Wu-Tang Clan: A tête-à-tête with GZA the genius

By Jamie Goyman
Photo retrieved from Wu-Tang Clan Facebook page

Photo retrieved from Wu-Tang Clan Facebook page

VANCOUVER — Not only were they a fresh change to hip hop in the early ‘90s from a music standpoint, but from a business & financial outlook they were designed to succeed as a group, absolutely – at first, but the overall and ideal goal for the nine MCs was to swarm the industry and hold mass success independently as well. It’s safe to say that is exactly what happened: an artistic and financial community known as the Wu-Tang Clan, a slow starting crescendo that 20 years later still hasn’t lost its momentum.

2014 is eagerly anticipating the upcoming release of A Better Tomorrow, with all remaining members said to be coming through on the album, recently the new single “Keep Watch” has made its debut where amidst the soulful chorus and backdrop still lies that gritty hard style Wu-Tang always carried through. “When it comes to the album RZA [took the lead] on that one…I really wasn’t in on much of the planning on that end,” said GZA regarding the album release. “I came into the studio and did my part, that’s it.” From the get-go RZA has been taking the lead with the new 20th Anniversary Wu-Tang album along with the ongoing project Once Upon a Time in Shaolin, the idea here being that only one album will be made which will then tour the world’s art museum/galleries; a nice and upfront reminder that music is on the same level as the highly-regarded visual arts and can be treated as so. When it comes to this album in particular, things have been kept pretty quiet, almost muted, with the importance of timing being emphasized. Whether people agree or not with the route chosen with a single album release the anticipation for the semi secret work of art is upbeat, to say the least, and has people reacting and talking.

As a founding member of Wu-Tang Clan and countless solo albums the success GZA has seen, along with the opportunities he has been given, is invaluable to say the least. As a group they flourished, and during their solo work success seems to follow, when this group get their hands on something they take it and make it their own. “I’ve gained fame, a bit of fortune, respect, and popularity in a mainstream sense with Wu, maybe a little mediocre as a solo,” laughs GZA. “You know, I’m not really that artist, I’m laid back and put out albums every year… It’s fun to be respected and noticed, not in the sense of I can’t go anywhere and cameras are everywhere like that, but when someone comes up and thanks you and says your work is amazing is a good thing, you know. It’s inspirational as well, inspiration and motivation to keep doing what you’re doing.”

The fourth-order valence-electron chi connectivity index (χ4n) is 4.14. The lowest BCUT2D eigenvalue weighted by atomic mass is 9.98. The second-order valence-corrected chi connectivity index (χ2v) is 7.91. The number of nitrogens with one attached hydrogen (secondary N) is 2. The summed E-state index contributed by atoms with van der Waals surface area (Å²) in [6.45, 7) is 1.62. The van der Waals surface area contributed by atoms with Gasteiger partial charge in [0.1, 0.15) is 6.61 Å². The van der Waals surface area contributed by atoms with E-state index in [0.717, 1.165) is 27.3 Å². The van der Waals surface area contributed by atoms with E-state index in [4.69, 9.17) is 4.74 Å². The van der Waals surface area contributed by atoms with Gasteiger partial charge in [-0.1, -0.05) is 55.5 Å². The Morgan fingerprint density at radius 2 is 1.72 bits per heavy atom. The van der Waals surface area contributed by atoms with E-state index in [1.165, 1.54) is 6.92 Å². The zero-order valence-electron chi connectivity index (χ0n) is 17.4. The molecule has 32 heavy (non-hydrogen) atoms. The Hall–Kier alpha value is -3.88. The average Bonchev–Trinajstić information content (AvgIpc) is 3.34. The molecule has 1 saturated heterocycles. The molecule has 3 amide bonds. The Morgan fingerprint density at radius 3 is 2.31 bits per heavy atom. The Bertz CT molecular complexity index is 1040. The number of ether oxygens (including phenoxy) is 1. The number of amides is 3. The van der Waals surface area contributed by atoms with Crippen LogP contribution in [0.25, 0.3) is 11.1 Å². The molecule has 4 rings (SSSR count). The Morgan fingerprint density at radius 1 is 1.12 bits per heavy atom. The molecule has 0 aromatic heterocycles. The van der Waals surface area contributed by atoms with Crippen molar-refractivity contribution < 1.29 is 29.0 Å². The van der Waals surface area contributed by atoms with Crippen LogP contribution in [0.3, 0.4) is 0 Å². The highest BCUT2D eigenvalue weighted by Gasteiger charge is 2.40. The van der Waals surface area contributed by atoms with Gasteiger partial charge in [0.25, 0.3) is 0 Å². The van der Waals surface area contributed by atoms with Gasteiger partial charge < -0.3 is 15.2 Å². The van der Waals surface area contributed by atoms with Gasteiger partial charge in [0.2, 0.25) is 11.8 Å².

Going off of that incentive GZA has been keeping busy with his solo album Dark Matter, which displays his ability to take intellectual conversation and give it a place in hip hop; in addition to his album GZA has been working with Christopher Emdin (Columbia University) creating the program, Science Genius, which is meant to enrich kids in the sciences. “The interesting thing about science, aside from its technological relevance, it’s a way of understanding yourself and your surroundings. It’s a tool to improve the quality of life…It’s a way to encourage artists to be creative with their writing. Not only does it help kids open themselves up to more things but it would be improving rap in a sense. If you have all these young kids putting intellectual lyrics into rap, it helps rap grow on a mature level. It’s a way of not only expanding music but also just expanding your own mind when you push the lyrical aspect of hip hop.”

The next few months for Wu-Tang is packed full of all the niceties that go along with their deserved success, “working, recording, touring, writing and hip hop, that’s it really.”

Wu-Tang Clan are set to come to Vancouver at The Orpheum Theatre June 28th.

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